Negative Effect of Student Feedback(These items are from a listserv about teaching.)
I have come across a number of cases over the past few years, where I believe that very negative student feedback -- written comments on summative evaluation forms -- has had a devastating effect on teachers. These are most often teachers who receive this negative feedback early on in their careers and who have no one to discuss it with. The result is that they turn off. Many stop caring about teaching, or write off their students. I am not talking about overly-sensitive teachers. I mean poor teachers, or teachers who perform poorly in specific situations or at particular times in their life (such as going through a divorce, for example). I have read some teachers' poor evaluations for periods of more than five years, and thought to myself that if I had received even the first set of evaluations I don't know how I could have carried on. Although poor evaluations may be justified, it has been my experience that the way some students phrase their criticism is incredibly hostile, mean-spirited. I also believe that sometimes bias against women and minorities is a factor. Obviously such situations are indicative of a number of problems -- esp. the fact that students can (understandably) become very angry if they believe that their evaluations of teachers are not taken seriously. The worst of this is when teachers who most need help do not get it when they need it, and subsequently refuse to pay attention to feedback from students because it is too hurtful. This is, obviously, not what students intended.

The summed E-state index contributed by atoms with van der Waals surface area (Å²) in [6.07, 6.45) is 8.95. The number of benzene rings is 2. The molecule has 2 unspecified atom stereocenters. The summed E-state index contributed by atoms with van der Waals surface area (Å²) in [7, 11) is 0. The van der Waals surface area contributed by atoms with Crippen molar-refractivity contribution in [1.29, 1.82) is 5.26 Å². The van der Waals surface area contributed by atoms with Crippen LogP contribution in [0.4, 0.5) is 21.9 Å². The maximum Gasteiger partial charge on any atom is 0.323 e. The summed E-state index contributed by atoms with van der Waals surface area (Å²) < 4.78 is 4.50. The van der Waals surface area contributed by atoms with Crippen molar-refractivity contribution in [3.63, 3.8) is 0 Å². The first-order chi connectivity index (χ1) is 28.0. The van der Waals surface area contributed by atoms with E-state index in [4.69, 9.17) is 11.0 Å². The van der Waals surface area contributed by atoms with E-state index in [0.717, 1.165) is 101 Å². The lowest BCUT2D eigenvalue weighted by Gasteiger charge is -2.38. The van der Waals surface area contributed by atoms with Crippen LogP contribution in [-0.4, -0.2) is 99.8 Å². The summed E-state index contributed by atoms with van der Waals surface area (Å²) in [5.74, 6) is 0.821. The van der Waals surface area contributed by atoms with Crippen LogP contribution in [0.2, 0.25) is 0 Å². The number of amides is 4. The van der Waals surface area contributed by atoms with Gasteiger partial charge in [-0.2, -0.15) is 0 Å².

Fortunately, I think a third party, i.e. instructional/faculty developer, can make a big difference in some of these cases. Some of these teachers need an entirely different model of teaching, and a visit from a colleague, along with suggestions for changes, can help make this happen. Another thing I have done is visit a class, tell students the instructor knows he/she has problems and really needs constructive criticism. I then ask the students to write down 1 - 3 things that are good about the course/teacher, and that's all. This helps the instructor re-establish a positive relationship with students.
Also, I support the idea that new teachers should only be collecting formative feedback, and that they should have easy direct access to instructional development support VERY early in their career.
I guess I have one final point. If a teacher really is poor and does not improve when assistance is provided, he/she should of course be removed from the classroom. I have read evaluations of teachers that are hostile, and when I visited their class, and met with them, I understood why. Yet they may still be teaching 2 years later. What is going on here?
I think these cases are worth paying attention to -- as soon as you become aware of them.
Susan Wilcox, Ph.D.
Instructional Development Centre
Kingston, Ontario, Canada K7L 3N6
613 545-6428 (phone)
613 545-6735 (fax)